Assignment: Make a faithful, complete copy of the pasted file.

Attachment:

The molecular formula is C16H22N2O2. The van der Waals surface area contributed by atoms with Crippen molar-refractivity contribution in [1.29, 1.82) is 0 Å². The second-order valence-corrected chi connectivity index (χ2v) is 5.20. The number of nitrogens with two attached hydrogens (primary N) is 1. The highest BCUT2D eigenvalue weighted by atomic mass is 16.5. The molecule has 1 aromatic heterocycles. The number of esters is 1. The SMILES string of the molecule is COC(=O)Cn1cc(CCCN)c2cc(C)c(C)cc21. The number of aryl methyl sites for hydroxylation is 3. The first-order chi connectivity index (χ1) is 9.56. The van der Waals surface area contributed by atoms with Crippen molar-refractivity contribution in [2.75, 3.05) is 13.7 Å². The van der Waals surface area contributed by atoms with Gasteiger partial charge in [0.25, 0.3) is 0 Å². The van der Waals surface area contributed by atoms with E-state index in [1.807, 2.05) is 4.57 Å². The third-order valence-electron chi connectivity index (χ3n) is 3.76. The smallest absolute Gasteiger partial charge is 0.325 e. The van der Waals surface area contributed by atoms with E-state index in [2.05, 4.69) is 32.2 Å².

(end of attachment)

The molecular formula is C16H22N2O2. The van der Waals surface area contributed by atoms with Crippen molar-refractivity contribution in [1.29, 1.82) is 0 Å². The second-order valence-corrected chi connectivity index (χ2v) is 5.20. The number of nitrogens with two attached hydrogens (primary N) is 1. The highest BCUT2D eigenvalue weighted by atomic mass is 16.5. The molecule has 1 aromatic heterocycles. The number of esters is 1. The SMILES string of the molecule is COC(=O)Cn1cc(CCCN)c2cc(C)c(C)cc21. The number of aryl methyl sites for hydroxylation is 3. The first-order chi connectivity index (χ1) is 9.56. The van der Waals surface area contributed by atoms with Crippen molar-refractivity contribution in [2.75, 3.05) is 13.7 Å². The van der Waals surface area contributed by atoms with Gasteiger partial charge in [0.25, 0.3) is 0 Å². The van der Waals surface area contributed by atoms with E-state index in [1.807, 2.05) is 4.57 Å². The third-order valence-electron chi connectivity index (χ3n) is 3.76. The smallest absolute Gasteiger partial charge is 0.325 e. The van der Waals surface area contributed by atoms with E-state index in [2.05, 4.69) is 32.2 Å².